Editorial: Local foods: Eat them


Photo: Emily Harmon/Iowa State Daily

Jon Lynch and Lonna Nachtigal, of Onion Creek Farms, organize their goods at the Ames Famer’s Market on Saturday, Aug. 27. The Ames Farmer’s Market hosts a variety of stands, all of local flavor.  

Editorial Board

Food is perhaps the most basic product we consume. Ever since our distant ancestors first learned to grow and raise their own sustenance, we have been moving ever onward in our quest to make bigger, better and cheaper food.

In that quest, the food industry has become much like the other industries of the world. Food is “manufactured” in one place and processed somewhere else, only to be sold at other locations to consumers spanning the globe. 

That largely industrialized process might seem appropriate to those living in large population centers far removed from the fertile plains that satisfy their collective hunger. Interestingly, in places like Iowa, we can look out our windows and see the fields where much of our food was grown. At the same time, the food on our plates might very well have traveled hundreds of miles on its journey to our stomachs.

What the food industry and market cannot provide might be just as valuable though. Locally or self-grown foods can offer a wide array of benefits ranging from low cost to improved local economies.

Supporting those who would grow food for local consumption is by no means a new phenomenon. Farmer’s markets have been around as long as there have been farmers and someone else willing to pay or trade for their food. Similarly, growing food for personal consumption, even among nonfarmers, is an age-old trend.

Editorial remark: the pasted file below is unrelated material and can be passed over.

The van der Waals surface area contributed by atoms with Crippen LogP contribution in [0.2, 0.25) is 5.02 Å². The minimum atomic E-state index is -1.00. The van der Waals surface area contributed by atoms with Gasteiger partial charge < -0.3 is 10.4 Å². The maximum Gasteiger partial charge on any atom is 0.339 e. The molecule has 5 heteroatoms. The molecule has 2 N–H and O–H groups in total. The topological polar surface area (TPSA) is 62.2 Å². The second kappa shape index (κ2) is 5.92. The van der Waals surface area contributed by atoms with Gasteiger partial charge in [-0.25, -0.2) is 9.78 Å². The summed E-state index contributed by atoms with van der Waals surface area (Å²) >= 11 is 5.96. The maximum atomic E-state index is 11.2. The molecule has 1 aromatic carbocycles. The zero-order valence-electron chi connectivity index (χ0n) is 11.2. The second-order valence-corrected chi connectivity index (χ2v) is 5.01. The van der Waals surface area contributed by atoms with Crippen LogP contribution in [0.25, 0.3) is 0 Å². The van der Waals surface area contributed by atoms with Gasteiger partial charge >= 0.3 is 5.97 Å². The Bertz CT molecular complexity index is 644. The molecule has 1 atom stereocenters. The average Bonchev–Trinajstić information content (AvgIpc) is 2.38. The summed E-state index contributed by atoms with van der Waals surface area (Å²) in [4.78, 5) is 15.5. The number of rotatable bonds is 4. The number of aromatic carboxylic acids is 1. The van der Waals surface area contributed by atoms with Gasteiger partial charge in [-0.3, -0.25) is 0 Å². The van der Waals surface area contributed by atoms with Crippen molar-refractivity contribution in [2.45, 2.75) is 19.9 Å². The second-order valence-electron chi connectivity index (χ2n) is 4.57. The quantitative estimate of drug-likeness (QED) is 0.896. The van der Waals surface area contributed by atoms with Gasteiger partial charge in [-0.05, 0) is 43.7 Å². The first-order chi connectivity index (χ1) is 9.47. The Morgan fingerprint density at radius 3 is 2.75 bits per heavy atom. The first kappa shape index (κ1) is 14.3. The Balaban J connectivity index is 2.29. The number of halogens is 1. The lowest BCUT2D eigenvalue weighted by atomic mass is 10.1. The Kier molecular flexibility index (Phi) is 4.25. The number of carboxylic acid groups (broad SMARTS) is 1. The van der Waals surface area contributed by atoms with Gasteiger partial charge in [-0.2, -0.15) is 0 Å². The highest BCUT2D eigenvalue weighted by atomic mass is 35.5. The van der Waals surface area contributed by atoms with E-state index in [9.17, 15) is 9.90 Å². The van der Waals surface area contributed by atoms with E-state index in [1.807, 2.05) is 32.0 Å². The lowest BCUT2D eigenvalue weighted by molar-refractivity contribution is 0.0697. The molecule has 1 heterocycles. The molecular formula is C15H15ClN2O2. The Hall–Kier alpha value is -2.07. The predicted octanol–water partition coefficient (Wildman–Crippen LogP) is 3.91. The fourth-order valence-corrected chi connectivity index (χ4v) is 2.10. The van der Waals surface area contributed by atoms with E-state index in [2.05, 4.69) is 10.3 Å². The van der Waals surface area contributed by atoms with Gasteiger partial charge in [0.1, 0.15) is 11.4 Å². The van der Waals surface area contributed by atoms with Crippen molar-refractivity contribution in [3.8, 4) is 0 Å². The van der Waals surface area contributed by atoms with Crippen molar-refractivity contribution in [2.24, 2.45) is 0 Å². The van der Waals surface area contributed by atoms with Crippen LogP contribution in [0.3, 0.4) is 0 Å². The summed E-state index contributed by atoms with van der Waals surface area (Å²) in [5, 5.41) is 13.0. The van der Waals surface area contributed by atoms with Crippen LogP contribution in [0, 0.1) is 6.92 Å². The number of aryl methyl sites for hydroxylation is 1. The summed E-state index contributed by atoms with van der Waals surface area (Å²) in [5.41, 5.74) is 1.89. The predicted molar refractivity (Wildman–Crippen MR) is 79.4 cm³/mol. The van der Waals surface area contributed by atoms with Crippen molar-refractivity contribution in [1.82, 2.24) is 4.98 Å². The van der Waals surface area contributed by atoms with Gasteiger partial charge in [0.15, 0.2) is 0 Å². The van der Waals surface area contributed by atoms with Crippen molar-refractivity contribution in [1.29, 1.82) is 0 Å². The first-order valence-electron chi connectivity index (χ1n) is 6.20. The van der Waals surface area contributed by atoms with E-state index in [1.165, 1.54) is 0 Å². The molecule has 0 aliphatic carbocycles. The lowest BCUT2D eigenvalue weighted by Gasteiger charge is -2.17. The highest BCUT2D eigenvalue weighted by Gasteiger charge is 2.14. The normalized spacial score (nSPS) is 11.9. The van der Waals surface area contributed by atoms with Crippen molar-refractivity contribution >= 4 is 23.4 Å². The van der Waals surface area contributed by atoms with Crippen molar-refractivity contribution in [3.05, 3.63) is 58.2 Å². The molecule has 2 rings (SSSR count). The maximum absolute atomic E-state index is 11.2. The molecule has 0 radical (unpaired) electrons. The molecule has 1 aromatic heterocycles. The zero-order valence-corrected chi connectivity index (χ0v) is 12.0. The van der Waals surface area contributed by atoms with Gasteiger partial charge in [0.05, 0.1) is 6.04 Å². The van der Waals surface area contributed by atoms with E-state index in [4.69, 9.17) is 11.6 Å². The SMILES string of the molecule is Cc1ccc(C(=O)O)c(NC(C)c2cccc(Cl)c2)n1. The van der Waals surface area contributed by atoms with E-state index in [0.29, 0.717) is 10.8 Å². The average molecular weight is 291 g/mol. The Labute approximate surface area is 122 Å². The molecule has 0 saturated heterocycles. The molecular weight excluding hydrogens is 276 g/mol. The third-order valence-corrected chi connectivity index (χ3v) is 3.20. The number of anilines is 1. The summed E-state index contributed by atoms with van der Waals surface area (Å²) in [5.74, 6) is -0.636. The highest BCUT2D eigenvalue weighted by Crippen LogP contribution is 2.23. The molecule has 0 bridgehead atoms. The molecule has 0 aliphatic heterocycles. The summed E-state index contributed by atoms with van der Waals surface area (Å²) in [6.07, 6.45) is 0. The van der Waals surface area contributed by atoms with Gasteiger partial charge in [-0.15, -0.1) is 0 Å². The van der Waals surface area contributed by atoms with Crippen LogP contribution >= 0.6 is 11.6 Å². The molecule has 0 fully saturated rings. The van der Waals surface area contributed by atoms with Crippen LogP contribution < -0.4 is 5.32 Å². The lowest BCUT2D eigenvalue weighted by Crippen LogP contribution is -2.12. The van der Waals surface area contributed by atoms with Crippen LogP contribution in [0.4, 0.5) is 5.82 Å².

In our current world, however, it only makes sense that we would rather join in the nationwide market that promises consistent quality, year-round availability and convenient access to a host of different and even exotic foods.

Joining that market does not mean that we cannot also make sure some of our purchases are local foods. Here at Iowa State, our dining services has been making just that effort. Since 2007, our Farm to ISU program has supported locally grown, organic or otherwise alternative food sources.

That partnership seeks to increase the strength of Iowa’s agricultural industry by buying directly from Iowa farmers and Iowa distributors. There is also something to be said about connecting an institution like Iowa State with its surrounding community. With many students raised right here in Iowa, Iowa State can only benefit as an institution by giving back to the people of the state.

The food purchases that create such a connection are not simply charitable donations, though. The foods grown and sold through our Farm to ISU program and similar programs across the country have distinct benefits.

For one, organic foods, as many locally sold foods are, have a much smaller impact on the environment. The fact that organic produce and livestock are grown without synthetic fertilizers or as much off-site processing means that they have fewer of the negative effects that many industrially produced goods will have.

In an age of high oil prices, transportation is also a major factor in the cost of food. By buying locally, there is little, if any, excess movement of foodstuffs. That lower travel time can also lead to fresher foods, decreasing the need for artificial preservatives.

Along with the lower processing and additives that local foods contain, they allow for whole food alternatives. The health benefits of eating actual foods — not food products — are well known. In the words of Michael Pollan, who has written several well-known books on nutrition and the food industry: “Eat food. Not too much. Mostly plants.”

It should be noted that all of this does not mean local foods are a perfect alternative. Locally grown foods and organic foods still incur transportation costs and still have an environmental impact even though they do provide benefits that other food sources just can’t give. 

In a state like ours, where local food is a realistic option for any of us, we should follow our university’s example and look into at least supplementing our regular grocery purchases with locally grown food.

We should do this not only for our state’s economy or for our environment, but for ourselves.